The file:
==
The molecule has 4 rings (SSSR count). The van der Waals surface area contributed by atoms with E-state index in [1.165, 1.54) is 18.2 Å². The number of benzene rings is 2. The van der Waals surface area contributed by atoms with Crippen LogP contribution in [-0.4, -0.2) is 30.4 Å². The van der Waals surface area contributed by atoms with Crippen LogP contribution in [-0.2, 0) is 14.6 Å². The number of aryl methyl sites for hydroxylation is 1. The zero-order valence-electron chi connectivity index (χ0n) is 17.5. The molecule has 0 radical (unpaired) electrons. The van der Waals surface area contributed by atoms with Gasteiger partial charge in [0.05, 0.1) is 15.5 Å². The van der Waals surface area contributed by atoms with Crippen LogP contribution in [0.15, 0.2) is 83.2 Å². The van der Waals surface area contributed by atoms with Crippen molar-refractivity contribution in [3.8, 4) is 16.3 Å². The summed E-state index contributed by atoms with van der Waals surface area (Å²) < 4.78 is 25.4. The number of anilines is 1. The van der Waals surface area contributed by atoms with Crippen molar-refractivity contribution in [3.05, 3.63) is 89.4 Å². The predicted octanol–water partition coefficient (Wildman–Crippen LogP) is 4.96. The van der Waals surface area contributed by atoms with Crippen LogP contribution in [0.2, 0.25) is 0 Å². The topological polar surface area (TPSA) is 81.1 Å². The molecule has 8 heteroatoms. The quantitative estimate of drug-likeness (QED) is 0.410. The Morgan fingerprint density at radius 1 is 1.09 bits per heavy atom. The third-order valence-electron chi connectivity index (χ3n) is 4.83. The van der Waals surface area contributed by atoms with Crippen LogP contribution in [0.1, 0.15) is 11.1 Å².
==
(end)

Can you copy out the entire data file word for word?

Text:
The molecule has 4 rings (SSSR count). The van der Waals surface area contributed by atoms with E-state index in [1.165, 1.54) is 18.2 Å². The number of benzene rings is 2. The van der Waals surface area contributed by atoms with Crippen LogP contribution in [-0.4, -0.2) is 30.4 Å². The van der Waals surface area contributed by atoms with Crippen LogP contribution in [-0.2, 0) is 14.6 Å². The number of aryl methyl sites for hydroxylation is 1. The zero-order valence-electron chi connectivity index (χ0n) is 17.5. The molecule has 0 radical (unpaired) electrons. The van der Waals surface area contributed by atoms with Gasteiger partial charge in [0.05, 0.1) is 15.5 Å². The van der Waals surface area contributed by atoms with Crippen LogP contribution in [0.15, 0.2) is 83.2 Å². The van der Waals surface area contributed by atoms with Crippen molar-refractivity contribution in [3.8, 4) is 16.3 Å². The summed E-state index contributed by atoms with van der Waals surface area (Å²) < 4.78 is 25.4. The number of anilines is 1. The van der Waals surface area contributed by atoms with Crippen molar-refractivity contribution in [3.05, 3.63) is 89.4 Å². The predicted octanol–water partition coefficient (Wildman–Crippen LogP) is 4.96. The van der Waals surface area contributed by atoms with Crippen LogP contribution in [0.2, 0.25) is 0 Å². The topological polar surface area (TPSA) is 81.1 Å². The molecule has 8 heteroatoms. The quantitative estimate of drug-likeness (QED) is 0.410. The Morgan fingerprint density at radius 1 is 1.09 bits per heavy atom. The third-order valence-electron chi connectivity index (χ3n) is 4.83. The van der Waals surface area contributed by atoms with Crippen LogP contribution in [0.1, 0.15) is 11.1 Å².